Potential Adoptive Parents


November 29, 2006

Dear CAICW:   My husband and I are looking to adopt a child domestically and are open to going through private adoption.  We have heard that if we find a birthcouple where one of them is Native American then we might have to deal with the ICWA.   I looked on your website and at the law of the ICWA and I still have some questions regarding eligibility of the child for ICWA.

1. If the birthfather’s parents (biological grandparents) are registered members of a tribe, but the birthfather is not, then can the child be eligible for enrollment or membership of a tribe, or be possibly recognized by the tribe?  In the ICWA it says that a child can be eligible but also has to be the biological child of a member.    What if they biological father or mother is not a registered member but is eligible to be a registered member of a tribe?  I guess what I am asking, is if the biological mother or father is not a registered member of a tribe, then does the ICWA apply?

2. What if the birthmother or birthfather, is not a registered member but is eligible to be one, lies and does not state on their paperwork that they are Native American and eligible for tribal membership?  If they go ahead and sign over their rights and the child is placed in our home, can the biological grandparents come back years later if they find out about the placement and claim the child has tribal rights or is eligible for tribal membership?   We are just trying to understand all of this and to make sure we are educated as we go forward with private adoption.

Thanks for your time and advice, Adoption Hopeful


Again, we are not attorney’s. Our response is pure layman’s conjecture, and should not be taken as legal advice. Parents and care-givers can and should consult a lawyer if they think they need one.

That said:

#1) If the child is eligible for membership, but the parent has chosen not to enroll his or herself with the tribe, does ICWA apply?

That is a good question. By letter of the law, it would appear that ICWA would not apply. However, if a tribal government has decided to pursue custody of a child under these circumstances, we would advise you obtain the counsel of a good lawyer to argue the point. Without a good lawyer, people have been known to lose even good arguments protesting ICWA application.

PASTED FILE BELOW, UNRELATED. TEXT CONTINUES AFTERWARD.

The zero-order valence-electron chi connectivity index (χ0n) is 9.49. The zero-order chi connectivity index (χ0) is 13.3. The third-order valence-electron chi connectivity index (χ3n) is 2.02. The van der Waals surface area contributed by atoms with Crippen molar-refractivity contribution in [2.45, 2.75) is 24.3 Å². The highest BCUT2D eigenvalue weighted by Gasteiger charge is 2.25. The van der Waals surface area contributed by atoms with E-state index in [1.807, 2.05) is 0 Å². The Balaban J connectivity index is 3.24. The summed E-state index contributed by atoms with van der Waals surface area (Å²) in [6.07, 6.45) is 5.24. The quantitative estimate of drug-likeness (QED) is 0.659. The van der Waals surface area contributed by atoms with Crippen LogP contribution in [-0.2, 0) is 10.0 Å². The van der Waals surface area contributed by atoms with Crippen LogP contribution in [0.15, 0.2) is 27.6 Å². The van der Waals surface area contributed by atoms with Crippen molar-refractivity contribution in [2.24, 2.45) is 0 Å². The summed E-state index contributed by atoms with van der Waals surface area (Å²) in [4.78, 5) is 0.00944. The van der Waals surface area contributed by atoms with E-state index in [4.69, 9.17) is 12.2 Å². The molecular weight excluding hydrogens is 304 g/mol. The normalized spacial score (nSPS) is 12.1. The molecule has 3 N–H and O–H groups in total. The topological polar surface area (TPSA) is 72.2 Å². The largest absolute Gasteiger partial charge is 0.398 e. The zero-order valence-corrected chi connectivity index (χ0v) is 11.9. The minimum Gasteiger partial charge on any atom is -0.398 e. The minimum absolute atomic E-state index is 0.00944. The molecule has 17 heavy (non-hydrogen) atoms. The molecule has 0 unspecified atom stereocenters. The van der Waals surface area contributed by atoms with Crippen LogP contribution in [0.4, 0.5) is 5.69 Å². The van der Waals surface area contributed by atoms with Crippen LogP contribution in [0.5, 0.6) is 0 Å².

#2) If a parent has hidden his tribal heritage, can the tribe intervene years later when this is revealed and take the child away?

these are the areas that th e current law seems to address,

1911 (c) says “an Indian child, the Indian custodian of the child and the Indian child’s tribe shall have a right to intervene at any point in the proceeding.”

1913 (a) says, ” Any consent given prior to, or within ten days after, birth of the Indian child shall not be valid.”

1913 (b) says, ” Any parent or Indian custodian may withdraw consent to a foster care placement under State law at any time and, upon such withdrawal, the child shall be returned to the parent or Indian custodian.”

1913 (c) says, ” In any voluntary proceeding for termination of parental rights to, or adoptive placement of, an Indian child, the consent of the parent may be withdrawn for any reason at any time prior to the entry of a final decree of termination or adoption, as the case may be, and the child shall be returned to the parent.”

1913 (d) says, ” After the entry of a final decree of adoption of an Indian child in any State court, the parent may withdraw consent thereto upon the grounds that consent was obtained through fraud or duress and may petition the court to vacate such decree. Upon a finding that such consent was obtained through fraud or duress, the court shall vacate such decree and return the child to the parent. No adoption which has been effective for at least two years may be invalidated under the provisions of this subsection unless otherwise permitted under State law.”

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